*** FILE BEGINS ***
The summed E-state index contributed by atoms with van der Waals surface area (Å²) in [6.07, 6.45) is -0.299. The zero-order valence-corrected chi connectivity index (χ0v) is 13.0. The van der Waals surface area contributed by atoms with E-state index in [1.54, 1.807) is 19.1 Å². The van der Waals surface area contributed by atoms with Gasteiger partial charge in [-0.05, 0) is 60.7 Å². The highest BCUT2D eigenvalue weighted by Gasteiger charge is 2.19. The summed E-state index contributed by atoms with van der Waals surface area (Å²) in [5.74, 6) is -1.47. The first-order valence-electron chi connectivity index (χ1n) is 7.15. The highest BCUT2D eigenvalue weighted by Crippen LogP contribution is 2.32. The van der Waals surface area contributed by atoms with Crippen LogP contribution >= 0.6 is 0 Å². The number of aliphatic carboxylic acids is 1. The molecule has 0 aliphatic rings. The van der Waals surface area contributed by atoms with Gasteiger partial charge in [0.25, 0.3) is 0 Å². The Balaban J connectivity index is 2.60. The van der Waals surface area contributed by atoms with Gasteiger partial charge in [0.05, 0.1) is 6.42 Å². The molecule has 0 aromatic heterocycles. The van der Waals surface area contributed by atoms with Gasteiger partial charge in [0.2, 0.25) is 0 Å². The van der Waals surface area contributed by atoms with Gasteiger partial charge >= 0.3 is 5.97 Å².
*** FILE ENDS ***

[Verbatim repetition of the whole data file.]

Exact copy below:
The summed E-state index contributed by atoms with van der Waals surface area (Å²) in [6.07, 6.45) is -0.299. The zero-order valence-corrected chi connectivity index (χ0v) is 13.0. The van der Waals surface area contributed by atoms with E-state index in [1.54, 1.807) is 19.1 Å². The van der Waals surface area contributed by atoms with Gasteiger partial charge in [-0.05, 0) is 60.7 Å². The highest BCUT2D eigenvalue weighted by Gasteiger charge is 2.19. The summed E-state index contributed by atoms with van der Waals surface area (Å²) in [5.74, 6) is -1.47. The first-order valence-electron chi connectivity index (χ1n) is 7.15. The highest BCUT2D eigenvalue weighted by Crippen LogP contribution is 2.32. The van der Waals surface area contributed by atoms with Crippen LogP contribution >= 0.6 is 0 Å². The number of aliphatic carboxylic acids is 1. The molecule has 0 aliphatic rings. The van der Waals surface area contributed by atoms with Gasteiger partial charge in [0.25, 0.3) is 0 Å². The Balaban J connectivity index is 2.60. The van der Waals surface area contributed by atoms with Gasteiger partial charge in [0.05, 0.1) is 6.42 Å². The molecule has 0 aromatic heterocycles. The van der Waals surface area contributed by atoms with Gasteiger partial charge in [0.2, 0.25) is 0 Å². The van der Waals surface area contributed by atoms with Gasteiger partial charge >= 0.3 is 5.97 Å².